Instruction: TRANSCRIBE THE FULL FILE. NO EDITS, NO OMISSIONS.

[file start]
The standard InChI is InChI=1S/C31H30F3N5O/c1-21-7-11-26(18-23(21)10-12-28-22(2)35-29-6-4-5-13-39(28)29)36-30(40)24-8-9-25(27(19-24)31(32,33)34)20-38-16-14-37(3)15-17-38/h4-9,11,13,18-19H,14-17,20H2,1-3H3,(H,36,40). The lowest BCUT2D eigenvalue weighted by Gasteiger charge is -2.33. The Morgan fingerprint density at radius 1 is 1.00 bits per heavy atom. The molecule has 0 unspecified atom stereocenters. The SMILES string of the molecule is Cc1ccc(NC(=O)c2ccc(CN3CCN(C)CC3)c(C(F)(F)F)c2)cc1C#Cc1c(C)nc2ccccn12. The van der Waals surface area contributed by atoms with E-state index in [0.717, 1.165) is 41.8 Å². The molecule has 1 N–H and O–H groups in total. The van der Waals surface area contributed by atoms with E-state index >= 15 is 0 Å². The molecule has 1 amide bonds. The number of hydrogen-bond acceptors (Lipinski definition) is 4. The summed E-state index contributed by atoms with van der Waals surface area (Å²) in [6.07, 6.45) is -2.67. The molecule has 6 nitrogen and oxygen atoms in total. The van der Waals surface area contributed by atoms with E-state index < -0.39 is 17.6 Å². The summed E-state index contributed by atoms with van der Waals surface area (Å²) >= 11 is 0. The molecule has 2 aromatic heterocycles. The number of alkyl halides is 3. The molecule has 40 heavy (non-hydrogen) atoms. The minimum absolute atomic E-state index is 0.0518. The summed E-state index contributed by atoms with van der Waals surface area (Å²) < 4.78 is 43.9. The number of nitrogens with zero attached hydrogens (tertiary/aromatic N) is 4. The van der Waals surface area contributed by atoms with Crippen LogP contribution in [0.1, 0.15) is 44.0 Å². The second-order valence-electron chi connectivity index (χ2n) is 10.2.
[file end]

The standard InChI is InChI=1S/C31H30F3N5O/c1-21-7-11-26(18-23(21)10-12-28-22(2)35-29-6-4-5-13-39(28)29)36-30(40)24-8-9-25(27(19-24)31(32,33)34)20-38-16-14-37(3)15-17-38/h4-9,11,13,18-19H,14-17,20H2,1-3H3,(H,36,40). The lowest BCUT2D eigenvalue weighted by Gasteiger charge is -2.33. The Morgan fingerprint density at radius 1 is 1.00 bits per heavy atom. The molecule has 0 unspecified atom stereocenters. The SMILES string of the molecule is Cc1ccc(NC(=O)c2ccc(CN3CCN(C)CC3)c(C(F)(F)F)c2)cc1C#Cc1c(C)nc2ccccn12. The van der Waals surface area contributed by atoms with E-state index in [0.717, 1.165) is 41.8 Å². The molecule has 1 N–H and O–H groups in total. The van der Waals surface area contributed by atoms with E-state index >= 15 is 0 Å². The molecule has 1 amide bonds. The number of hydrogen-bond acceptors (Lipinski definition) is 4. The summed E-state index contributed by atoms with van der Waals surface area (Å²) in [6.07, 6.45) is -2.67. The molecule has 6 nitrogen and oxygen atoms in total. The van der Waals surface area contributed by atoms with E-state index < -0.39 is 17.6 Å². The summed E-state index contributed by atoms with van der Waals surface area (Å²) >= 11 is 0. The molecule has 2 aromatic heterocycles. The number of alkyl halides is 3. The molecule has 40 heavy (non-hydrogen) atoms. The minimum absolute atomic E-state index is 0.0518. The summed E-state index contributed by atoms with van der Waals surface area (Å²) < 4.78 is 43.9. The number of nitrogens with zero attached hydrogens (tertiary/aromatic N) is 4. The van der Waals surface area contributed by atoms with Crippen LogP contribution in [0.1, 0.15) is 44.0 Å². The second-order valence-electron chi connectivity index (χ2n) is 10.2.